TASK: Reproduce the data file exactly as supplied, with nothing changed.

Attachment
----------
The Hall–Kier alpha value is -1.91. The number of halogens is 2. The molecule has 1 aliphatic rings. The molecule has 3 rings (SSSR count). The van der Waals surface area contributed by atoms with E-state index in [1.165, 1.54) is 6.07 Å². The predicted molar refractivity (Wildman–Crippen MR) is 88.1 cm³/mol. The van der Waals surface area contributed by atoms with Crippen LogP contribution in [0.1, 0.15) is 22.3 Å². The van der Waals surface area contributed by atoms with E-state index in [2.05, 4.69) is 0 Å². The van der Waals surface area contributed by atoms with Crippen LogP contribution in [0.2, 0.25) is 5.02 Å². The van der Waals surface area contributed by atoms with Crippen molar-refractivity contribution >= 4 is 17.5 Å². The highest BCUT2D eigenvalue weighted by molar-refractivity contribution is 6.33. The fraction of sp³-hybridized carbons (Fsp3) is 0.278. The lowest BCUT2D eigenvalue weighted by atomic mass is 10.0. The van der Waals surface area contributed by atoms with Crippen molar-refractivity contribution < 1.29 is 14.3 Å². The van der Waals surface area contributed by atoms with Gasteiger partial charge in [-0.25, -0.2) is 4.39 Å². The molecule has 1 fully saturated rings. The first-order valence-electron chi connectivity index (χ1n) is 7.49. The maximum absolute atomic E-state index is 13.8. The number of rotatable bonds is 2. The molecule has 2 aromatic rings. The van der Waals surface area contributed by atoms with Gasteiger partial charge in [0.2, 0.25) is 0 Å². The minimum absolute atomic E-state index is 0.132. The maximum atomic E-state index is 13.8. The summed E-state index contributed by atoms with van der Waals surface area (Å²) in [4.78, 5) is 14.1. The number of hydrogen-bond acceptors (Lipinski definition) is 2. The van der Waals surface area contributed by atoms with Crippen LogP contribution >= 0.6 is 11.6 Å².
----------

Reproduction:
The Hall–Kier alpha value is -1.91. The number of halogens is 2. The molecule has 1 aliphatic rings. The molecule has 3 rings (SSSR count). The van der Waals surface area contributed by atoms with E-state index in [1.165, 1.54) is 6.07 Å². The predicted molar refractivity (Wildman–Crippen MR) is 88.1 cm³/mol. The van der Waals surface area contributed by atoms with Crippen LogP contribution in [0.1, 0.15) is 22.3 Å². The van der Waals surface area contributed by atoms with E-state index in [2.05, 4.69) is 0 Å². The van der Waals surface area contributed by atoms with Crippen LogP contribution in [0.2, 0.25) is 5.02 Å². The van der Waals surface area contributed by atoms with Crippen molar-refractivity contribution >= 4 is 17.5 Å². The highest BCUT2D eigenvalue weighted by molar-refractivity contribution is 6.33. The fraction of sp³-hybridized carbons (Fsp3) is 0.278. The lowest BCUT2D eigenvalue weighted by atomic mass is 10.0. The van der Waals surface area contributed by atoms with Crippen molar-refractivity contribution < 1.29 is 14.3 Å². The van der Waals surface area contributed by atoms with Gasteiger partial charge in [-0.25, -0.2) is 4.39 Å². The molecule has 1 fully saturated rings. The first-order valence-electron chi connectivity index (χ1n) is 7.49. The maximum absolute atomic E-state index is 13.8. The number of rotatable bonds is 2. The molecule has 2 aromatic rings. The van der Waals surface area contributed by atoms with Gasteiger partial charge in [0.2, 0.25) is 0 Å². The minimum absolute atomic E-state index is 0.132. The maximum atomic E-state index is 13.8. The summed E-state index contributed by atoms with van der Waals surface area (Å²) in [4.78, 5) is 14.1. The number of hydrogen-bond acceptors (Lipinski definition) is 2. The van der Waals surface area contributed by atoms with Crippen LogP contribution >= 0.6 is 11.6 Å².